The theme of friendship is a vital strand to this rich novel. The children prove the way in which friendship based on unconditional acceptance, no matter what the background or appearance of people may be, can be achieved more easily by children than by adults. However, at first, it is clear that April, because of her lack of friends in the past, is more concerned with trying to maintain her image of the daughter of a movie star, with her outlandish dress and her fake eyelashes. Note for example the first time that she plays with Melanie it is only after a while that she forgets the persona she is trying to project, removes her fake eyelashes so that she can read, and actually manages to enjoy herself. It is only as she is leaving at the end of this chapter that she makes a very interesting observation to Melanie:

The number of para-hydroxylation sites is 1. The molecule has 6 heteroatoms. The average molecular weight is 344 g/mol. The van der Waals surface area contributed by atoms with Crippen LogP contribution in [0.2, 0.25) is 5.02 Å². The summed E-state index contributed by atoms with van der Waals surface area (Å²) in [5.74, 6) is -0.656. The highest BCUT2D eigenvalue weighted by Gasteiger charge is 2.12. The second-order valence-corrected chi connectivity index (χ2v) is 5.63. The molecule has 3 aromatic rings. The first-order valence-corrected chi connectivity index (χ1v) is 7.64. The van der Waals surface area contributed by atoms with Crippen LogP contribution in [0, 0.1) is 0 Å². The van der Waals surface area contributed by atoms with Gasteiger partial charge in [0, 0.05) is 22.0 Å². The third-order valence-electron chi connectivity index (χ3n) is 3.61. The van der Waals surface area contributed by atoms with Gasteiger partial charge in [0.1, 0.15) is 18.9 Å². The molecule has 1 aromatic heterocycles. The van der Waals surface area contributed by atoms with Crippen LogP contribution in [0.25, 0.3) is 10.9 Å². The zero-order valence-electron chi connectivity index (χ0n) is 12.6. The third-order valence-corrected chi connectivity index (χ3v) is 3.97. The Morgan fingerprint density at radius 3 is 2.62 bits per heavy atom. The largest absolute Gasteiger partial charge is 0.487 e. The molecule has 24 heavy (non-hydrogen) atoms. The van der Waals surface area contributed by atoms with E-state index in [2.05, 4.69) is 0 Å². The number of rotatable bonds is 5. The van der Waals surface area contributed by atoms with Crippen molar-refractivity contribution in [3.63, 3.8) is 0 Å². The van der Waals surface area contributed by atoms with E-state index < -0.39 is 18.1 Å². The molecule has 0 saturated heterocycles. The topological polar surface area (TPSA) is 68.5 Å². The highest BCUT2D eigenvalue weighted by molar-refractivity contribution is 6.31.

You know what? I never did call them that before, but imagining games are just about all I ever play because most of the time I never have anybody to play with.
Friendship then is something that is a new experience to April, and this explains the struggles that she has in accepting the friendship of Melanie and how she has to adjust in order to be part of a friendship group that satisfies her need for belonging and love. What makes April change in her attitude to friendship is the constant love and acceptance that Melanie and others show towards her. The novel tells the story of how April moves from being a very isolated and lonely girl who has not experienced true friendship to being a young girl who is able to accept herself and others through the love that she is shown. This is demonstrated through the way in which she gradually changes the way she dresses and does her hair. Having only had her mother to model herself on, it is only natural that she tries to pass herself as an adult. When she gets to know other children her age, however, she realises that it is alright to be a child, just like them.